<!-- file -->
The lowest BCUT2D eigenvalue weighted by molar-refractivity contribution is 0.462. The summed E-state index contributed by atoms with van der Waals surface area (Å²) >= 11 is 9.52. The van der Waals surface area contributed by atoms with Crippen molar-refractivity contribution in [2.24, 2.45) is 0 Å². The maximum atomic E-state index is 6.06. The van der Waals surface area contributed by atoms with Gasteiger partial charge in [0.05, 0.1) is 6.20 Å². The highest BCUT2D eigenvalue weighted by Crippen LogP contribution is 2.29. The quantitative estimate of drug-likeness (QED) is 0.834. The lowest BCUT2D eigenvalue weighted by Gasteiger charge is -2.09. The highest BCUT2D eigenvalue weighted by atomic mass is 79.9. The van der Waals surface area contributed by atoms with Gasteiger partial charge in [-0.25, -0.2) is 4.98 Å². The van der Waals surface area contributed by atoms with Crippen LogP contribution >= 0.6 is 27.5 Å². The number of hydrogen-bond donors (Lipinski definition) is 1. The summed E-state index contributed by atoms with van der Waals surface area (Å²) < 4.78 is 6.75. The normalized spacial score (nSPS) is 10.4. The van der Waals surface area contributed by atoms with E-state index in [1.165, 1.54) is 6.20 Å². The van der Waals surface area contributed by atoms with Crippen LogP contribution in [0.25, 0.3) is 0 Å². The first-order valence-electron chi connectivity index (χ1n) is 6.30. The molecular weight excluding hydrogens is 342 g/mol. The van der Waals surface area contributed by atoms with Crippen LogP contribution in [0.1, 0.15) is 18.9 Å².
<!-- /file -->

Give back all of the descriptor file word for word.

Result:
The lowest BCUT2D eigenvalue weighted by molar-refractivity contribution is 0.462. The summed E-state index contributed by atoms with van der Waals surface area (Å²) >= 11 is 9.52. The van der Waals surface area contributed by atoms with Crippen molar-refractivity contribution in [2.24, 2.45) is 0 Å². The maximum atomic E-state index is 6.06. The van der Waals surface area contributed by atoms with Gasteiger partial charge in [0.05, 0.1) is 6.20 Å². The highest BCUT2D eigenvalue weighted by Crippen LogP contribution is 2.29. The quantitative estimate of drug-likeness (QED) is 0.834. The lowest BCUT2D eigenvalue weighted by Gasteiger charge is -2.09. The highest BCUT2D eigenvalue weighted by atomic mass is 79.9. The van der Waals surface area contributed by atoms with Gasteiger partial charge in [-0.25, -0.2) is 4.98 Å². The van der Waals surface area contributed by atoms with Crippen LogP contribution >= 0.6 is 27.5 Å². The number of hydrogen-bond donors (Lipinski definition) is 1. The summed E-state index contributed by atoms with van der Waals surface area (Å²) < 4.78 is 6.75. The normalized spacial score (nSPS) is 10.4. The van der Waals surface area contributed by atoms with E-state index in [1.165, 1.54) is 6.20 Å². The van der Waals surface area contributed by atoms with Crippen LogP contribution in [0.25, 0.3) is 0 Å². The first-order valence-electron chi connectivity index (χ1n) is 6.30. The molecular weight excluding hydrogens is 342 g/mol. The van der Waals surface area contributed by atoms with Crippen LogP contribution in [0.1, 0.15) is 18.9 Å².